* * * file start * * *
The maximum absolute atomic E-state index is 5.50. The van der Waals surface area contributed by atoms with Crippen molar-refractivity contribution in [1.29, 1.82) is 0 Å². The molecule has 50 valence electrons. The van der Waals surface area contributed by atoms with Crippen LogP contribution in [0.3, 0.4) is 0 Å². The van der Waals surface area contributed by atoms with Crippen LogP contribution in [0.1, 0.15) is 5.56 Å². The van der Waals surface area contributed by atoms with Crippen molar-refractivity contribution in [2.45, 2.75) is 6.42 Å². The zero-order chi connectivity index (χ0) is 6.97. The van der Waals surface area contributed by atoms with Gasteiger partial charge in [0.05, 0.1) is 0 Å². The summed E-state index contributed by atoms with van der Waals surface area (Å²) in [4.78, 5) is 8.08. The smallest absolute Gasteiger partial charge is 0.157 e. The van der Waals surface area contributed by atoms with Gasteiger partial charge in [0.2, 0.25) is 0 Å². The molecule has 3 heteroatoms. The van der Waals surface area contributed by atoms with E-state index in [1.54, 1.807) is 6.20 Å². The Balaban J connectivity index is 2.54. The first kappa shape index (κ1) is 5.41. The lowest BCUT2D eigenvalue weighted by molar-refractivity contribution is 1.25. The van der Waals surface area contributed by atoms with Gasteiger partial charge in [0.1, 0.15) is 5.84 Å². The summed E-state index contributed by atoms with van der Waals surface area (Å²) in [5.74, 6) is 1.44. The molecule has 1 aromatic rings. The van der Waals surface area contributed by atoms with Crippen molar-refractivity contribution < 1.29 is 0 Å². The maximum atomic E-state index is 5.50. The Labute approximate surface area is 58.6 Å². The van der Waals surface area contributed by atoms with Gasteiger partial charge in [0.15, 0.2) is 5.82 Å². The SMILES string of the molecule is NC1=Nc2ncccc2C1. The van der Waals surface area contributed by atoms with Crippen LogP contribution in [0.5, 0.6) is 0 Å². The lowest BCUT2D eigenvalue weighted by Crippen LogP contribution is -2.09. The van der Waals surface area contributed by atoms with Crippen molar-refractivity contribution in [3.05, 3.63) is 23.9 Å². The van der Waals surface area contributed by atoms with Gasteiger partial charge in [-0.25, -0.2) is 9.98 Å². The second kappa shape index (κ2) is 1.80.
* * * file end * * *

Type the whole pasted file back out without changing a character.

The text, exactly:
The maximum absolute atomic E-state index is 5.50. The van der Waals surface area contributed by atoms with Crippen molar-refractivity contribution in [1.29, 1.82) is 0 Å². The molecule has 50 valence electrons. The van der Waals surface area contributed by atoms with Crippen LogP contribution in [0.3, 0.4) is 0 Å². The van der Waals surface area contributed by atoms with Crippen LogP contribution in [0.1, 0.15) is 5.56 Å². The van der Waals surface area contributed by atoms with Crippen molar-refractivity contribution in [2.45, 2.75) is 6.42 Å². The zero-order chi connectivity index (χ0) is 6.97. The van der Waals surface area contributed by atoms with Gasteiger partial charge in [0.05, 0.1) is 0 Å². The summed E-state index contributed by atoms with van der Waals surface area (Å²) in [4.78, 5) is 8.08. The smallest absolute Gasteiger partial charge is 0.157 e. The van der Waals surface area contributed by atoms with Gasteiger partial charge in [0.2, 0.25) is 0 Å². The molecule has 3 heteroatoms. The van der Waals surface area contributed by atoms with E-state index in [1.54, 1.807) is 6.20 Å². The Balaban J connectivity index is 2.54. The first kappa shape index (κ1) is 5.41. The lowest BCUT2D eigenvalue weighted by molar-refractivity contribution is 1.25. The van der Waals surface area contributed by atoms with Gasteiger partial charge in [0.1, 0.15) is 5.84 Å². The summed E-state index contributed by atoms with van der Waals surface area (Å²) in [5.74, 6) is 1.44. The molecule has 1 aromatic rings. The van der Waals surface area contributed by atoms with Crippen molar-refractivity contribution < 1.29 is 0 Å². The maximum atomic E-state index is 5.50. The Labute approximate surface area is 58.6 Å². The van der Waals surface area contributed by atoms with Gasteiger partial charge in [0.15, 0.2) is 5.82 Å². The SMILES string of the molecule is NC1=Nc2ncccc2C1. The van der Waals surface area contributed by atoms with Crippen LogP contribution in [0.5, 0.6) is 0 Å². The lowest BCUT2D eigenvalue weighted by Crippen LogP contribution is -2.09. The van der Waals surface area contributed by atoms with Crippen molar-refractivity contribution in [3.05, 3.63) is 23.9 Å². The van der Waals surface area contributed by atoms with Gasteiger partial charge in [-0.25, -0.2) is 9.98 Å². The second kappa shape index (κ2) is 1.80.